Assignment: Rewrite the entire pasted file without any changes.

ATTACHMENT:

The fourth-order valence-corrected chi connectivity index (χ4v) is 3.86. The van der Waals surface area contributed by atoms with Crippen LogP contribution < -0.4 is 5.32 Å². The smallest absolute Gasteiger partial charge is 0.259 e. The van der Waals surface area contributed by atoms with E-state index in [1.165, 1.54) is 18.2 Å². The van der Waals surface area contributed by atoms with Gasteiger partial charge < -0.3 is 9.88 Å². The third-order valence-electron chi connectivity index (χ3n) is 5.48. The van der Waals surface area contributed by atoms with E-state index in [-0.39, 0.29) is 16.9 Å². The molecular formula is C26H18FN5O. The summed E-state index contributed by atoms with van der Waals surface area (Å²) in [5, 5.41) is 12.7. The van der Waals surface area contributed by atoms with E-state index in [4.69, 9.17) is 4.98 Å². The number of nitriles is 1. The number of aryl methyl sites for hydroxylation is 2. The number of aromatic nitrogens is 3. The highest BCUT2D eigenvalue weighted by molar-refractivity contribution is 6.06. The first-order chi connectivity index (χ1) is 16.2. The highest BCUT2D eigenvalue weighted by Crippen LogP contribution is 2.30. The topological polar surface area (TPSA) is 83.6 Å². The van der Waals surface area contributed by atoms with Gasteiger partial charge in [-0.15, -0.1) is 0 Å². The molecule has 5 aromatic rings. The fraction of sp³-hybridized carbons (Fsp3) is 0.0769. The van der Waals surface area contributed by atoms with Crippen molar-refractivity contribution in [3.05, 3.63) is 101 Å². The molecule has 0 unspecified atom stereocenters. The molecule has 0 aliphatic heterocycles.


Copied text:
The fourth-order valence-corrected chi connectivity index (χ4v) is 3.86. The van der Waals surface area contributed by atoms with Crippen LogP contribution < -0.4 is 5.32 Å². The smallest absolute Gasteiger partial charge is 0.259 e. The van der Waals surface area contributed by atoms with E-state index in [1.165, 1.54) is 18.2 Å². The van der Waals surface area contributed by atoms with Gasteiger partial charge < -0.3 is 9.88 Å². The third-order valence-electron chi connectivity index (χ3n) is 5.48. The van der Waals surface area contributed by atoms with E-state index in [-0.39, 0.29) is 16.9 Å². The molecular formula is C26H18FN5O. The summed E-state index contributed by atoms with van der Waals surface area (Å²) in [5, 5.41) is 12.7. The van der Waals surface area contributed by atoms with E-state index in [4.69, 9.17) is 4.98 Å². The number of nitriles is 1. The number of aryl methyl sites for hydroxylation is 2. The number of aromatic nitrogens is 3. The highest BCUT2D eigenvalue weighted by molar-refractivity contribution is 6.06. The first-order chi connectivity index (χ1) is 16.2. The highest BCUT2D eigenvalue weighted by Crippen LogP contribution is 2.30. The topological polar surface area (TPSA) is 83.6 Å². The van der Waals surface area contributed by atoms with Gasteiger partial charge in [-0.15, -0.1) is 0 Å². The molecule has 5 aromatic rings. The fraction of sp³-hybridized carbons (Fsp3) is 0.0769. The van der Waals surface area contributed by atoms with Crippen molar-refractivity contribution in [3.05, 3.63) is 101 Å². The molecule has 0 unspecified atom stereocenters. The molecule has 0 aliphatic heterocycles.